Handguns in Northern Ireland (UK)--Legal, but may be on shaky ground?


January 18, 2006, 12:01 AM
Tonight I learned something new about the UK's firearm laws, as relating to Northern Ireland, but before we get the warm fuzzies about the gun laws in this region, read this:


Select Committee on Northern Ireland Affairs Fourth Report



The Northern Ireland Affairs Committee has agreed to the following Report:



As in other parts of the United Kingdom there are in Northern Ireland substantial numbers of individuals who hold and use firearms entirely safely and legitimately for leisure and business purposes. Their possession and use of firearms is governed by the Firearms (Northern Ireland) Order 1981. In July 2002, the Government laid before Parliament a proposal for a draft Firearms (Northern Ireland) Order which would in due course replace the 1981 Order. This has been the focus of our inquiry.

While there are a wide range of firearms covered by the legislation there are inevitably some which cause greater public concern than others. Handguns are not banned in Northern Ireland, although they were banned in Great Britain following the shootings at Dunblane in 1996. Between 11,000 and 12,000 handguns are held by individuals in Northern Ireland for personal protection. Although we believe that gun laws in Great Britain and Northern Ireland should be consistent, we believe that the time is not right for a hand gun ban in Northern Ireland.

Other questions similarly give cause for continuing debate. The current firearms regimes in Great Britain and Northern Ireland are complex and vary from each other in certain key aspects. As a general principle, we advocate the view that regulation throughout the United Kingdom should be consistent, wherever possible. With that in mind, we have recommended that a single regime should govern young people's access to firearms throughout the United Kingdom, and that a single regime should continue to govern access to imitation and replica firearms. We have also requested that the Government establish a Firearms Consultative Committee for Northern Ireland as an advisory body similar in character to the Firearms Consultative Committee for Great Britain. We believe that such a body would have an important role to play in determining areas of common ground and best practice in firearms regulation.

A new proposal is that the competence of an individual should be tested before his application for a firearm certificate is approved. Although we agree with the principle of testing competence, the full practical implications of the proposal have yet to be worked through. It will require considerable further work before it is ready for implementation.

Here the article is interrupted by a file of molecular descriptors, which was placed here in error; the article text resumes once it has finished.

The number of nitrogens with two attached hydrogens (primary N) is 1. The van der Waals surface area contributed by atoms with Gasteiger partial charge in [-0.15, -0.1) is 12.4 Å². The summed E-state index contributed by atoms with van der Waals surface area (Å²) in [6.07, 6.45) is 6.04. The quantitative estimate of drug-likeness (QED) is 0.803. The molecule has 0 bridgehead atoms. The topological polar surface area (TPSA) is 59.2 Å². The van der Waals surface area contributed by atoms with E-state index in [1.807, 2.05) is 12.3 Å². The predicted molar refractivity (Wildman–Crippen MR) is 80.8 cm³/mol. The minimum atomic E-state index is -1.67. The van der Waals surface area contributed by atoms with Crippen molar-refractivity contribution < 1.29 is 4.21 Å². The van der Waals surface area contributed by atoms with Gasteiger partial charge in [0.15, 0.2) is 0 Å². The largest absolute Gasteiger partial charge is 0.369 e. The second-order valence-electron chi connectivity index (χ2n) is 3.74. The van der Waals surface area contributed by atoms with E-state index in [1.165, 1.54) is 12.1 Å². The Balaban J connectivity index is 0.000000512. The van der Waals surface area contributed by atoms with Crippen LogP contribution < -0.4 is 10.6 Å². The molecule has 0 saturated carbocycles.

So it's obvious NI has an impending handgun ban hanging over their head!

(Edited to include proper link this time. :0)

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January 18, 2006, 08:57 AM

Maybe I'm the only one on the board who didn't know this, but I thought this thread would get some sort of reaction. It should be interesting to some of us, at least.

(Don't worry, I'm not offended 'cause I know that much better threads than mine simply get overlooked.)

January 18, 2006, 09:10 AM
It is a good thread. It just does not surprise anyone here.

January 18, 2006, 09:18 AM
The irish havent obeyed the firearms laws yet, so I'm not too worried.

January 18, 2006, 06:13 PM
Actually IIRC, some of the guys in the UK have posted that in N.Ireland & Isle of Man you can still have firearms.


January 19, 2006, 09:02 AM
Yes, in all fairness the firearms trade is pretty brisk in the UK, from what I've seen. But the only things legal for trade in Great Britain (England, Wales, Cornwall, Scotland, etc.) are long guns--except for semi-autos. As an example, Rossi lever actions seem to be going for just over $500 US, so there must be some demand for them. Handloaders are going strong too. It's only in Northern Ireland that handguns are not subject to the ban that exists on the "big island" but it looks like there may be some attempt to close that loophole.

Someone who knows, please feel free to correct me if I'm wrong. Sorry for my cynicism, but---well, I'm a cynic. :D

January 19, 2006, 12:15 PM
Probably a coincidence, but this comes just after they verify that the NRA has turned in all it's weapons? Most classical philosophers would suggest that force is the first and foremost guarantee of freedom. If you are weak you must rely on goodwill for your survival.

January 19, 2006, 12:27 PM
They are under much the same laws as the rest of England and Wales, the difference is that over there, where someone can demonstrate that there is a likelyhood of harm they get what is called a section 5 licence (usually because of their job, or because they have appeared on a list seized from one of the terrorist groups, but also because of more "normal" criminal threats). Obviously because of the unique and mad nature of life over there more than a few people have them. There are some licences held over here as well, largely for the same reasons.

Section Five basically lumps together all the weapons that have been "banned" over the years - full autos, pump action shotguns, handguns etc - and forbids possession except with a licence granted by the Secretary of State. I have made this point before, but the wording of this legislation is such that with no further input from Parliament and no change in the law the UK could get a shall-issue system overnight. The only thing that prevents it is the attitude of the current Home Secretary.

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